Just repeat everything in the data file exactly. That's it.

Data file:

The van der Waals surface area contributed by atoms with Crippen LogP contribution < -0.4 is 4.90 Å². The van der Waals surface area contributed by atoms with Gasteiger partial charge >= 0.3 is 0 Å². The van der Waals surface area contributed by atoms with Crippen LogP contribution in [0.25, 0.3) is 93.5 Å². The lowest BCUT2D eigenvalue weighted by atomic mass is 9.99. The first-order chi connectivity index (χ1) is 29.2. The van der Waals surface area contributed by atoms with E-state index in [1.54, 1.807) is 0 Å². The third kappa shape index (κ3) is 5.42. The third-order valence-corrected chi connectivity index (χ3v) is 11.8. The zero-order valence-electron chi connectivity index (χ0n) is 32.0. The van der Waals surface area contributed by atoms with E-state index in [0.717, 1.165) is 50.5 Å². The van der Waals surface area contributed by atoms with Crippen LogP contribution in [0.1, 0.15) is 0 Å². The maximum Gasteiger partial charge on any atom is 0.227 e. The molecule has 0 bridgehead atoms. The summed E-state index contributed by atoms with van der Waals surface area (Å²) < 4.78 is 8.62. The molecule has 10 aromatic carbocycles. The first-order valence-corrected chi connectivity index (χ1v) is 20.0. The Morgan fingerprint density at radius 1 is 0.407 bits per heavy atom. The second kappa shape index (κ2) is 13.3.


The van der Waals surface area contributed by atoms with Crippen LogP contribution < -0.4 is 4.90 Å². The van der Waals surface area contributed by atoms with Gasteiger partial charge >= 0.3 is 0 Å². The van der Waals surface area contributed by atoms with Crippen LogP contribution in [0.25, 0.3) is 93.5 Å². The lowest BCUT2D eigenvalue weighted by atomic mass is 9.99. The first-order chi connectivity index (χ1) is 29.2. The van der Waals surface area contributed by atoms with E-state index in [1.54, 1.807) is 0 Å². The third kappa shape index (κ3) is 5.42. The third-order valence-corrected chi connectivity index (χ3v) is 11.8. The zero-order valence-electron chi connectivity index (χ0n) is 32.0. The van der Waals surface area contributed by atoms with E-state index in [0.717, 1.165) is 50.5 Å². The van der Waals surface area contributed by atoms with Crippen LogP contribution in [0.1, 0.15) is 0 Å². The maximum Gasteiger partial charge on any atom is 0.227 e. The molecule has 0 bridgehead atoms. The summed E-state index contributed by atoms with van der Waals surface area (Å²) < 4.78 is 8.62. The molecule has 10 aromatic carbocycles. The first-order valence-corrected chi connectivity index (χ1v) is 20.0. The Morgan fingerprint density at radius 1 is 0.407 bits per heavy atom. The second kappa shape index (κ2) is 13.3.